Last month the Digital Citizens Alliance and NetNames released a new report with the aim of exposing the business models and profitability of “rogue” file-storage sites.
The report titled Behind The Cyberlocker Door: Behind The Cyberlocker Door: A Report How Shadowy Cyberlockers Use Credit Card Companies to Make Millions, is being used as ammunition for copyright holders to pressure credit card companies and advertisers to cut ties with the listed sites.
While some of the sites mentioned are indeed of a dubious nature the report lacks nuance. The “shadowy” label certainly doesn’t apply to all. Mega, for example, was quick to point out that the report is “grossly untrue and highly defamatory.” The company has demanded a public apology.
4shared, the most visited site in the report with over 50 million unique visitors per month, is now making similar claims. According to 4shared’s Mike Wilson the company has put its legal team on the case.
“We decided to take action and demand a public retraction of the information regarding 4shared’s revenues and business model as published in the report. Our legal team is already working on the respective notes to Digital Citizens Alliance and Netnames,” Wilson tells TorrentFreak.
As the largest file-hosting service the report estimates that 4shared grosses $17.6 million per year. However, 4shared argues that many of the assumptions in the report are wrong and based on a distorted view of the company’s business model.
“Revenue volumes in this report are absolutely random. For instance, 4shared’s actual revenue from premium subscription sales is approximately 20 times smaller than is shown in the document,” Wilson says.
4shared explains that its premium users are mostly interested in storing their files safely and securely. In addition, the company notes that it doesn’t have any affiliate programs or other encouragements for uploading or downloading files.
Unlike the report claims, 4shared stresses that it’s not setup as a service that aims to profit from copyright infringement, although it admits that this does take place.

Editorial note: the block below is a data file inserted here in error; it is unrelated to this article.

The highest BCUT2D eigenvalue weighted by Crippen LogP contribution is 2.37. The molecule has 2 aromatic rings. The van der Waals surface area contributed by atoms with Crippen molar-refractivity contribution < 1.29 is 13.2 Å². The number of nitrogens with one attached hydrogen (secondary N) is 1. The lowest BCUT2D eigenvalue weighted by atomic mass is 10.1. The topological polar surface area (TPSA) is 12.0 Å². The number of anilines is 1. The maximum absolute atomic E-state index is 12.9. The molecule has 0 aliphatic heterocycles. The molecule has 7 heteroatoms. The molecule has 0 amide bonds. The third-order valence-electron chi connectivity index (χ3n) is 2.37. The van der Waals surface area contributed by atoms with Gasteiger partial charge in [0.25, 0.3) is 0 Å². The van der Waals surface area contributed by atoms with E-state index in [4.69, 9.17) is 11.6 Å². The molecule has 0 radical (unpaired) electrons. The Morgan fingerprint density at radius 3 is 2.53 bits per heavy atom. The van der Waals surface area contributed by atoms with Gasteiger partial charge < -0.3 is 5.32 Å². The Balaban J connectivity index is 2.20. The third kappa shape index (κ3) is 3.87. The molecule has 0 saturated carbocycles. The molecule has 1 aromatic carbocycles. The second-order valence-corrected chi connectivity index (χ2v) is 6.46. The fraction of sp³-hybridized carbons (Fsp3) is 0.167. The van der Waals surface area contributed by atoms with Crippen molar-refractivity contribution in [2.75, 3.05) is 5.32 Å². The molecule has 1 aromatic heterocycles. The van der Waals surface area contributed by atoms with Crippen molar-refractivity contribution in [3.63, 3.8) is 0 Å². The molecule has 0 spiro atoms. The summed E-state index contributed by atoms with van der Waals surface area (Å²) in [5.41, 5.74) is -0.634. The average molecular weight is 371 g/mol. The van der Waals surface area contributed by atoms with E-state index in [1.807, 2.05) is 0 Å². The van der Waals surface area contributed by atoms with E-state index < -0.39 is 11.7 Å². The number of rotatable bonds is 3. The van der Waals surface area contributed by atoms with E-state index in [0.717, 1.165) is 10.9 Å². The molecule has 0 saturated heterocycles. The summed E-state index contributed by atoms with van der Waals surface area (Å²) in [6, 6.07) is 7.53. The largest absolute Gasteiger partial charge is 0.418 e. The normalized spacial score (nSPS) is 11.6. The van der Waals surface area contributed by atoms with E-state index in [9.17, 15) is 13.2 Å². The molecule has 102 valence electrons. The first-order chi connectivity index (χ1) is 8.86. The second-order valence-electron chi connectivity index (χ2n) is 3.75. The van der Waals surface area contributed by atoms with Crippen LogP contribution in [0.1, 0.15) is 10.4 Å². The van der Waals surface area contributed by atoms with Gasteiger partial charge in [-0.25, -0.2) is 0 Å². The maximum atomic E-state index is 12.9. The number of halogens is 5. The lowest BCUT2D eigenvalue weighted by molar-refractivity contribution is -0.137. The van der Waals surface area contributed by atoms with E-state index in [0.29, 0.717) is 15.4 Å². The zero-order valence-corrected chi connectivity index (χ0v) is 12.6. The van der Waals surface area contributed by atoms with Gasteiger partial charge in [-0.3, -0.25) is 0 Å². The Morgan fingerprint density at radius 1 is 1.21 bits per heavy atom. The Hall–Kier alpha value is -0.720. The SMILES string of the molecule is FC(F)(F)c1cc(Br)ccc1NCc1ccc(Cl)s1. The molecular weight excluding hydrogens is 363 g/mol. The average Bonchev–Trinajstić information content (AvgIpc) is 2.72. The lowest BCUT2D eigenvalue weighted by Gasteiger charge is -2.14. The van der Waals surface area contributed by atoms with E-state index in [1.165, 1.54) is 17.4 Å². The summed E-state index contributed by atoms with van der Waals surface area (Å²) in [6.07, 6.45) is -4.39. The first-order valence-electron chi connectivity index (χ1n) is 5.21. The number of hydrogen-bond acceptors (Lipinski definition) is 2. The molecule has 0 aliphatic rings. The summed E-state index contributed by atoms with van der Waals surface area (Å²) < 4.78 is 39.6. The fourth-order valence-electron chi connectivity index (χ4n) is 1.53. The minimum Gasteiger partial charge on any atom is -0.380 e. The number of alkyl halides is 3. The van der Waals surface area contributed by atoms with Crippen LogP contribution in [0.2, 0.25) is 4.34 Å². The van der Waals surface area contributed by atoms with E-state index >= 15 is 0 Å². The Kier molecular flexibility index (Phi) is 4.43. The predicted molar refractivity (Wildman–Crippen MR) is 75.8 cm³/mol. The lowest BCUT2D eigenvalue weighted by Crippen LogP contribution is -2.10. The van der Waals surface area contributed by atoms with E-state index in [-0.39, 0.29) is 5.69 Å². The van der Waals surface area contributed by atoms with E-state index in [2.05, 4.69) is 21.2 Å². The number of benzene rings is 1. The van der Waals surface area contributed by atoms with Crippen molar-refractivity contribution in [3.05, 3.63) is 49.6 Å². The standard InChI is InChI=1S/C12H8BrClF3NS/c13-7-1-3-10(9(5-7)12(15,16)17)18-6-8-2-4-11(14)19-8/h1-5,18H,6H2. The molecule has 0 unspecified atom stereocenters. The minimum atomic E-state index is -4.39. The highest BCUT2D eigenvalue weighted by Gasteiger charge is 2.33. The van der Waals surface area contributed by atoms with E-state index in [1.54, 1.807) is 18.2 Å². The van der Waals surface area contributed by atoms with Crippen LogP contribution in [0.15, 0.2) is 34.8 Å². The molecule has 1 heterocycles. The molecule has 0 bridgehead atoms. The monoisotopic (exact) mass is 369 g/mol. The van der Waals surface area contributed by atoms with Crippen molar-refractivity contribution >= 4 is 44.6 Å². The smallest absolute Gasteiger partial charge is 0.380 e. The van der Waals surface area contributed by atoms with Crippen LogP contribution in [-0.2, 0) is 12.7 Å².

To deal with this unauthorized use the file-hosting service has a DMCA takedown policy in place. In addition, some of the most trusted rightsholder representative have direct access to the site where they can delete files without sending a takedown notice.
This works well and the overall takedown volume is relatively low. Together, the site’s users store a billion files and in an average month 4shared receives takedown notices for 0.05% of these files.
In addition to their takedown procedure 4shared also scans publicly shared music files for copyright-infringing content. This Music ID system, custom-built by the company, scans for pirated music files based on a unique audio watermark and automatically removes them.
Despite these efforts 4shared was included in the “shadowy cyberlocker” report where it’s branded a rogue and criminal operation. Whether the company’s legal team will be able to set the record straight has yet to be seen.
Netnames and Digital Citizens have thus far declined to remove Mega from the report as the company previously demanded. Mega informs TorrentFreak that a defamation lawsuit remains an option and that they are now considering what steps to take next.